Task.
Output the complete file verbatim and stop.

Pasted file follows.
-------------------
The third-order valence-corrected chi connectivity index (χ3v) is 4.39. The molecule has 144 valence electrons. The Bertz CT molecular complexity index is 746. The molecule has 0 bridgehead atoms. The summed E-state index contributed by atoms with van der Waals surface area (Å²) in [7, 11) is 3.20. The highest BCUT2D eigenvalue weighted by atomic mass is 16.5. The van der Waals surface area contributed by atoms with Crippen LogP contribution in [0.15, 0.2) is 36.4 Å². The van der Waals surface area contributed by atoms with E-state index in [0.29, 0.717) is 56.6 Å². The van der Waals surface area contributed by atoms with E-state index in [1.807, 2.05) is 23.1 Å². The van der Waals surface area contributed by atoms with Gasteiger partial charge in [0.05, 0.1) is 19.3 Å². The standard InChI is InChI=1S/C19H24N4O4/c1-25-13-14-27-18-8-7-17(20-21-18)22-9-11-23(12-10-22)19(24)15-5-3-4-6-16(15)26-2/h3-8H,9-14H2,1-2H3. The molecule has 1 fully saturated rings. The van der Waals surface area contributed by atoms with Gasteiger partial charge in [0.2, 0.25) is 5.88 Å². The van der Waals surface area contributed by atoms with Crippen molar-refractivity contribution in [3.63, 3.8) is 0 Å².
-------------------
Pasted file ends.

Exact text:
The third-order valence-corrected chi connectivity index (χ3v) is 4.39. The molecule has 144 valence electrons. The Bertz CT molecular complexity index is 746. The molecule has 0 bridgehead atoms. The summed E-state index contributed by atoms with van der Waals surface area (Å²) in [7, 11) is 3.20. The highest BCUT2D eigenvalue weighted by atomic mass is 16.5. The van der Waals surface area contributed by atoms with Crippen LogP contribution in [0.15, 0.2) is 36.4 Å². The van der Waals surface area contributed by atoms with E-state index in [0.29, 0.717) is 56.6 Å². The van der Waals surface area contributed by atoms with E-state index in [1.807, 2.05) is 23.1 Å². The van der Waals surface area contributed by atoms with Gasteiger partial charge in [0.05, 0.1) is 19.3 Å². The standard InChI is InChI=1S/C19H24N4O4/c1-25-13-14-27-18-8-7-17(20-21-18)22-9-11-23(12-10-22)19(24)15-5-3-4-6-16(15)26-2/h3-8H,9-14H2,1-2H3. The molecule has 1 fully saturated rings. The van der Waals surface area contributed by atoms with Gasteiger partial charge in [0.2, 0.25) is 5.88 Å². The van der Waals surface area contributed by atoms with Crippen molar-refractivity contribution in [3.63, 3.8) is 0 Å².